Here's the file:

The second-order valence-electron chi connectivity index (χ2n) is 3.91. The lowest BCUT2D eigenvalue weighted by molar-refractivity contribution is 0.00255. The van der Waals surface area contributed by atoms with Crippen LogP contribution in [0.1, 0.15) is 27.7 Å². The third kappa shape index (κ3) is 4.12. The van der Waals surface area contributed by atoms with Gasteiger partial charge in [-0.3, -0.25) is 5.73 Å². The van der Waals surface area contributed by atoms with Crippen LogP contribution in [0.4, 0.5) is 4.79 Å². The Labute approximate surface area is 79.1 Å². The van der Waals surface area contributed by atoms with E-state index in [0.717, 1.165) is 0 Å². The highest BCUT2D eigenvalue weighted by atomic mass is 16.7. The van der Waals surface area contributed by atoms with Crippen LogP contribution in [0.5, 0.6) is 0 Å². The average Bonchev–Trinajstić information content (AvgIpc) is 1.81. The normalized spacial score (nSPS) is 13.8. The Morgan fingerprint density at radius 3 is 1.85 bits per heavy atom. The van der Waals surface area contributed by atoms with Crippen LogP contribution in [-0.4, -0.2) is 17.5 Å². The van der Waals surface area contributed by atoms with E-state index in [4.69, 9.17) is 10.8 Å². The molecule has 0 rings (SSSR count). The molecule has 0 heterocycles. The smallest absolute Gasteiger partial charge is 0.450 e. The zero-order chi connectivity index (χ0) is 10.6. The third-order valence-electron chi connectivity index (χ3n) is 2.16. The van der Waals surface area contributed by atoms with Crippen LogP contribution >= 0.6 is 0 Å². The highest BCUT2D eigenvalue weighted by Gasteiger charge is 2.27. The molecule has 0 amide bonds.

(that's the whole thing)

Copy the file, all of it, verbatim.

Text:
The second-order valence-electron chi connectivity index (χ2n) is 3.91. The lowest BCUT2D eigenvalue weighted by molar-refractivity contribution is 0.00255. The van der Waals surface area contributed by atoms with Crippen LogP contribution in [0.1, 0.15) is 27.7 Å². The third kappa shape index (κ3) is 4.12. The van der Waals surface area contributed by atoms with Gasteiger partial charge in [-0.3, -0.25) is 5.73 Å². The van der Waals surface area contributed by atoms with Crippen LogP contribution in [0.4, 0.5) is 4.79 Å². The Labute approximate surface area is 79.1 Å². The van der Waals surface area contributed by atoms with E-state index in [0.717, 1.165) is 0 Å². The highest BCUT2D eigenvalue weighted by atomic mass is 16.7. The van der Waals surface area contributed by atoms with Crippen LogP contribution in [0.5, 0.6) is 0 Å². The average Bonchev–Trinajstić information content (AvgIpc) is 1.81. The normalized spacial score (nSPS) is 13.8. The Morgan fingerprint density at radius 3 is 1.85 bits per heavy atom. The van der Waals surface area contributed by atoms with Crippen LogP contribution in [-0.4, -0.2) is 17.5 Å². The van der Waals surface area contributed by atoms with E-state index in [4.69, 9.17) is 10.8 Å². The molecule has 0 rings (SSSR count). The molecule has 0 heterocycles. The smallest absolute Gasteiger partial charge is 0.450 e. The zero-order chi connectivity index (χ0) is 10.6. The third-order valence-electron chi connectivity index (χ3n) is 2.16. The van der Waals surface area contributed by atoms with Crippen LogP contribution >= 0.6 is 0 Å². The highest BCUT2D eigenvalue weighted by Gasteiger charge is 2.27. The molecule has 0 amide bonds.